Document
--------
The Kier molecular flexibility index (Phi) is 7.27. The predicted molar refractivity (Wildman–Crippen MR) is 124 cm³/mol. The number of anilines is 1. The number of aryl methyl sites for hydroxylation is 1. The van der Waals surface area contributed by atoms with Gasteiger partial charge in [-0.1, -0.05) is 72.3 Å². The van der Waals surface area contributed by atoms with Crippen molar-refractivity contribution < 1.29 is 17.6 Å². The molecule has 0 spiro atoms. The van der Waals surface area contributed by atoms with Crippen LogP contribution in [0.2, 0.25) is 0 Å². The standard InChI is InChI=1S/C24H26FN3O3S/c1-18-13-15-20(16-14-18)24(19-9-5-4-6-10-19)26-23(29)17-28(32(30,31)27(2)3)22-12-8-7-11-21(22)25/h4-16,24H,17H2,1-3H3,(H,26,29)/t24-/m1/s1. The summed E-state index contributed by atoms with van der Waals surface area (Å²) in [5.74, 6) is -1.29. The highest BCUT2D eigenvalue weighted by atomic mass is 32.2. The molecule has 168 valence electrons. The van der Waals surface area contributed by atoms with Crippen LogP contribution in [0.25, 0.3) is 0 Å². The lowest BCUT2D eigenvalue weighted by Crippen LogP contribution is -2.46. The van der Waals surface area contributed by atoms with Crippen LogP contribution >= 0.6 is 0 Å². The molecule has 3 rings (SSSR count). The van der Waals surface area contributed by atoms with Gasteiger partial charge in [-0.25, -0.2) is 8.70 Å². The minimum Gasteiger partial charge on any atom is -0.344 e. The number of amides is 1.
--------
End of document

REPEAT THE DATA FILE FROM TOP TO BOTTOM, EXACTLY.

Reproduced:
The Kier molecular flexibility index (Phi) is 7.27. The predicted molar refractivity (Wildman–Crippen MR) is 124 cm³/mol. The number of anilines is 1. The number of aryl methyl sites for hydroxylation is 1. The van der Waals surface area contributed by atoms with Gasteiger partial charge in [-0.1, -0.05) is 72.3 Å². The van der Waals surface area contributed by atoms with Crippen molar-refractivity contribution < 1.29 is 17.6 Å². The molecule has 0 spiro atoms. The van der Waals surface area contributed by atoms with Crippen LogP contribution in [0.2, 0.25) is 0 Å². The standard InChI is InChI=1S/C24H26FN3O3S/c1-18-13-15-20(16-14-18)24(19-9-5-4-6-10-19)26-23(29)17-28(32(30,31)27(2)3)22-12-8-7-11-21(22)25/h4-16,24H,17H2,1-3H3,(H,26,29)/t24-/m1/s1. The summed E-state index contributed by atoms with van der Waals surface area (Å²) in [5.74, 6) is -1.29. The highest BCUT2D eigenvalue weighted by atomic mass is 32.2. The molecule has 168 valence electrons. The van der Waals surface area contributed by atoms with Crippen LogP contribution in [0.25, 0.3) is 0 Å². The lowest BCUT2D eigenvalue weighted by Crippen LogP contribution is -2.46. The van der Waals surface area contributed by atoms with Crippen LogP contribution >= 0.6 is 0 Å². The molecule has 3 rings (SSSR count). The van der Waals surface area contributed by atoms with Gasteiger partial charge in [-0.25, -0.2) is 8.70 Å². The minimum Gasteiger partial charge on any atom is -0.344 e. The number of amides is 1.